This paper was presented at the A.A.A.S. Symposium entitled “The Utility of the Construct of Race,” Washington, D. C., December 30, 1966.
The biological race concept as a research tool†
Version of Record online: 6 JUN 2005
Copyright © 1967 Wiley-Liss, Inc., A Wiley Company
American Journal of Physical Anthropology
Volume 27, Issue 1, pages 21–25, July 1967
How to Cite
Baker, P. T. (1967), The biological race concept as a research tool. Am. J. Phys. Anthropol., 27: 21–25. doi: 10.1002/ajpa.1330270104
- Issue online: 6 JUN 2005
- Version of Record online: 6 JUN 2005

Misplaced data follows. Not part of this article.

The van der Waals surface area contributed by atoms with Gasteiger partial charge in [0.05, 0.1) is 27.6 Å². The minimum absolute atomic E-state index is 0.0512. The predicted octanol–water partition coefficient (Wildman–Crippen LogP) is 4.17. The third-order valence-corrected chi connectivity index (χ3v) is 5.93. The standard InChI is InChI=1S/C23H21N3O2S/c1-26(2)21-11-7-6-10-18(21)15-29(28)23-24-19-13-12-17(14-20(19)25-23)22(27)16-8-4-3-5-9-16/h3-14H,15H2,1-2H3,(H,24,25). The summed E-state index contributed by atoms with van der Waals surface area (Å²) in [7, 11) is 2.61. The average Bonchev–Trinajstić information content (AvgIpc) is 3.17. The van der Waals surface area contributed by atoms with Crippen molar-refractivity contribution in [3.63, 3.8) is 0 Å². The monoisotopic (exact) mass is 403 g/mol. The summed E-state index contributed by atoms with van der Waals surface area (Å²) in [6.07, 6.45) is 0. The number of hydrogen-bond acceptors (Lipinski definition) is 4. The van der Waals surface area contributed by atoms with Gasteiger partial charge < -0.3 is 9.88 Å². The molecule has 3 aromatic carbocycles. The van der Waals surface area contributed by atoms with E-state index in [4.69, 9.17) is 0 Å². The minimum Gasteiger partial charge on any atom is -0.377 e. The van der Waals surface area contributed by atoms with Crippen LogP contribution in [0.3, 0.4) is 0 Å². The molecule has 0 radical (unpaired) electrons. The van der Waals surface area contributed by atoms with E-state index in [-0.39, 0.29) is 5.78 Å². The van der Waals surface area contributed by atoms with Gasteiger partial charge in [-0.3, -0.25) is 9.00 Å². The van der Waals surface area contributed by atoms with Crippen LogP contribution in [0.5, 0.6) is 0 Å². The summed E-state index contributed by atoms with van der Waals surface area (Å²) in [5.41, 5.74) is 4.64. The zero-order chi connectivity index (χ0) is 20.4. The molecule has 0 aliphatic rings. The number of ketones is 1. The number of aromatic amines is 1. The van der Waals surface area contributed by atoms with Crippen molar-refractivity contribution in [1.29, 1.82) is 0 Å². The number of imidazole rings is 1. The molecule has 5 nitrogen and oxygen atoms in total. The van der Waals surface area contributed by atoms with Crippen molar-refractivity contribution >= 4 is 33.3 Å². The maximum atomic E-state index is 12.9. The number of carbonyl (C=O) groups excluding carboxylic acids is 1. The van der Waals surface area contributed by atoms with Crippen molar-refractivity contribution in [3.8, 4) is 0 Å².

In present day research in human biology, the validity of the concept of biological race rests on its utility as a research tool. The methodology of this research into human biological variability is a multidimensional application of the comparative method, utilizing, as one dimension, genetic distance. The body of this paper suggests two generalizing principles for the establishment of genetic distance. Genetic distance may occur due to physical or temporal isolation or in conjunction with environmental differences. A brief analysis of the fifteenth century human populations examines the relationship between these principles and presently used racial taxonomic systems. It is concluded that race may be defined operationally as a rough measure of genetic distance in human populations and as such may function as an informational construct in the multidisciplinary area of research in human biology.